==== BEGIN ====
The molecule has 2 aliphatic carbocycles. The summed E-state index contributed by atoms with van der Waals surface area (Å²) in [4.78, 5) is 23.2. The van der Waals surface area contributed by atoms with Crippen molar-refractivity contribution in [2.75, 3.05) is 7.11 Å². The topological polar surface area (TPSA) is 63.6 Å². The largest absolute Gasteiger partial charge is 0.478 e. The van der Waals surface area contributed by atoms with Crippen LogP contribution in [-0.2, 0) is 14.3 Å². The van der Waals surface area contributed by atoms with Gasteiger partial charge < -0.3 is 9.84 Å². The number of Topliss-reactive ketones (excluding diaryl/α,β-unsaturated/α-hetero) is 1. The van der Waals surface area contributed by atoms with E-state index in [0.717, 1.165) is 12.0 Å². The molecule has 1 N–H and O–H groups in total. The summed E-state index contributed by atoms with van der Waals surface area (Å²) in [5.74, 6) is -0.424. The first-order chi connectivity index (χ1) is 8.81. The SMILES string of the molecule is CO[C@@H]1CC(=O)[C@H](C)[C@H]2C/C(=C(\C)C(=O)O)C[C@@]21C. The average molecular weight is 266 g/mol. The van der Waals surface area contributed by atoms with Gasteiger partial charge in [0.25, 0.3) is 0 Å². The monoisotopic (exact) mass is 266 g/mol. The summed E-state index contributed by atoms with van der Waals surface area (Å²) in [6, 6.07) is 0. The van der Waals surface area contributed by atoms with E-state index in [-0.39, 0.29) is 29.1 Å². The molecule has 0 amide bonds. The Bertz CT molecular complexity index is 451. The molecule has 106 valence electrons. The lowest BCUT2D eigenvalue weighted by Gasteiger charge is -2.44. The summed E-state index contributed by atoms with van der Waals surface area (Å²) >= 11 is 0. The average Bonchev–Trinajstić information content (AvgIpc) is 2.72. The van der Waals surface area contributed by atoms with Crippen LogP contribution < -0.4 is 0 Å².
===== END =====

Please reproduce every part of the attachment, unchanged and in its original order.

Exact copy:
The molecule has 2 aliphatic carbocycles. The summed E-state index contributed by atoms with van der Waals surface area (Å²) in [4.78, 5) is 23.2. The van der Waals surface area contributed by atoms with Crippen molar-refractivity contribution in [2.75, 3.05) is 7.11 Å². The topological polar surface area (TPSA) is 63.6 Å². The largest absolute Gasteiger partial charge is 0.478 e. The van der Waals surface area contributed by atoms with Crippen LogP contribution in [-0.2, 0) is 14.3 Å². The van der Waals surface area contributed by atoms with Gasteiger partial charge < -0.3 is 9.84 Å². The number of Topliss-reactive ketones (excluding diaryl/α,β-unsaturated/α-hetero) is 1. The van der Waals surface area contributed by atoms with E-state index in [0.717, 1.165) is 12.0 Å². The molecule has 1 N–H and O–H groups in total. The summed E-state index contributed by atoms with van der Waals surface area (Å²) in [5.74, 6) is -0.424. The first-order chi connectivity index (χ1) is 8.81. The SMILES string of the molecule is CO[C@@H]1CC(=O)[C@H](C)[C@H]2C/C(=C(\C)C(=O)O)C[C@@]21C. The average molecular weight is 266 g/mol. The van der Waals surface area contributed by atoms with Gasteiger partial charge in [0.25, 0.3) is 0 Å². The monoisotopic (exact) mass is 266 g/mol. The summed E-state index contributed by atoms with van der Waals surface area (Å²) in [6, 6.07) is 0. The van der Waals surface area contributed by atoms with E-state index in [-0.39, 0.29) is 29.1 Å². The molecule has 0 amide bonds. The Bertz CT molecular complexity index is 451. The molecule has 106 valence electrons. The lowest BCUT2D eigenvalue weighted by Gasteiger charge is -2.44. The summed E-state index contributed by atoms with van der Waals surface area (Å²) >= 11 is 0. The average Bonchev–Trinajstić information content (AvgIpc) is 2.72. The van der Waals surface area contributed by atoms with Crippen LogP contribution < -0.4 is 0 Å².